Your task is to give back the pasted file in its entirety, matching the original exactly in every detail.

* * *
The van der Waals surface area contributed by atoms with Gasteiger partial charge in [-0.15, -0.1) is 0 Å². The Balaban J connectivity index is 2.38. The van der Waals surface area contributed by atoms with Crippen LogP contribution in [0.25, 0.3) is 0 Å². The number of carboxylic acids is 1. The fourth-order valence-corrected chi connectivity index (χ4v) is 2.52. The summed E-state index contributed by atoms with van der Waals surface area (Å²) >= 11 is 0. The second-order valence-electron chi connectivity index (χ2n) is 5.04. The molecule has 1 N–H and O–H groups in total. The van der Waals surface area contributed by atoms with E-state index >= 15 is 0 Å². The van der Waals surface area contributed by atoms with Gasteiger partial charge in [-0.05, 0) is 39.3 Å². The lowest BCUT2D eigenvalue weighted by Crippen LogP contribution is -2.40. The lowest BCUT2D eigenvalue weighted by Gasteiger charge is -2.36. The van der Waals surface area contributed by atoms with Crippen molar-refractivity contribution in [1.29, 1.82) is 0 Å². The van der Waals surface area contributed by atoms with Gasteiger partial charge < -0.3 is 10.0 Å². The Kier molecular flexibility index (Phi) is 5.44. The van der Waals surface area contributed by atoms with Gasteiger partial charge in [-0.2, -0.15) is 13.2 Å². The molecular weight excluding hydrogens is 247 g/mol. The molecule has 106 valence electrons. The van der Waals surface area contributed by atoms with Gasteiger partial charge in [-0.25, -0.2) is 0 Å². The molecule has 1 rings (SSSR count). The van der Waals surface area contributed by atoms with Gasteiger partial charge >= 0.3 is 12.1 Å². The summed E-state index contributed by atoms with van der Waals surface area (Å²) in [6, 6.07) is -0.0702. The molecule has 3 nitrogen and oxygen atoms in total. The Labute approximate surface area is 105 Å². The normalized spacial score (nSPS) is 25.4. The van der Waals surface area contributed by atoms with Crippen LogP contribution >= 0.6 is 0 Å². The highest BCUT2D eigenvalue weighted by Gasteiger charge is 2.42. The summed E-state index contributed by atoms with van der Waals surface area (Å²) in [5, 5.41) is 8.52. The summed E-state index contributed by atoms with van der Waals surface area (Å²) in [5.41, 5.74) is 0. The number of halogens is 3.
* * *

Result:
The van der Waals surface area contributed by atoms with Gasteiger partial charge in [-0.15, -0.1) is 0 Å². The Balaban J connectivity index is 2.38. The van der Waals surface area contributed by atoms with Crippen LogP contribution in [0.25, 0.3) is 0 Å². The number of carboxylic acids is 1. The fourth-order valence-corrected chi connectivity index (χ4v) is 2.52. The summed E-state index contributed by atoms with van der Waals surface area (Å²) >= 11 is 0. The second-order valence-electron chi connectivity index (χ2n) is 5.04. The molecule has 1 N–H and O–H groups in total. The van der Waals surface area contributed by atoms with E-state index >= 15 is 0 Å². The van der Waals surface area contributed by atoms with Gasteiger partial charge in [-0.05, 0) is 39.3 Å². The lowest BCUT2D eigenvalue weighted by Crippen LogP contribution is -2.40. The lowest BCUT2D eigenvalue weighted by Gasteiger charge is -2.36. The van der Waals surface area contributed by atoms with Crippen molar-refractivity contribution in [1.29, 1.82) is 0 Å². The van der Waals surface area contributed by atoms with Gasteiger partial charge < -0.3 is 10.0 Å². The Kier molecular flexibility index (Phi) is 5.44. The van der Waals surface area contributed by atoms with Gasteiger partial charge in [-0.2, -0.15) is 13.2 Å². The molecular weight excluding hydrogens is 247 g/mol. The molecule has 106 valence electrons. The van der Waals surface area contributed by atoms with Gasteiger partial charge in [-0.25, -0.2) is 0 Å². The molecule has 1 rings (SSSR count). The van der Waals surface area contributed by atoms with Gasteiger partial charge >= 0.3 is 12.1 Å². The summed E-state index contributed by atoms with van der Waals surface area (Å²) in [6, 6.07) is -0.0702. The molecule has 3 nitrogen and oxygen atoms in total. The Labute approximate surface area is 105 Å². The normalized spacial score (nSPS) is 25.4. The van der Waals surface area contributed by atoms with Crippen LogP contribution >= 0.6 is 0 Å². The highest BCUT2D eigenvalue weighted by Gasteiger charge is 2.42. The summed E-state index contributed by atoms with van der Waals surface area (Å²) in [5, 5.41) is 8.52. The summed E-state index contributed by atoms with van der Waals surface area (Å²) in [5.41, 5.74) is 0. The number of halogens is 3.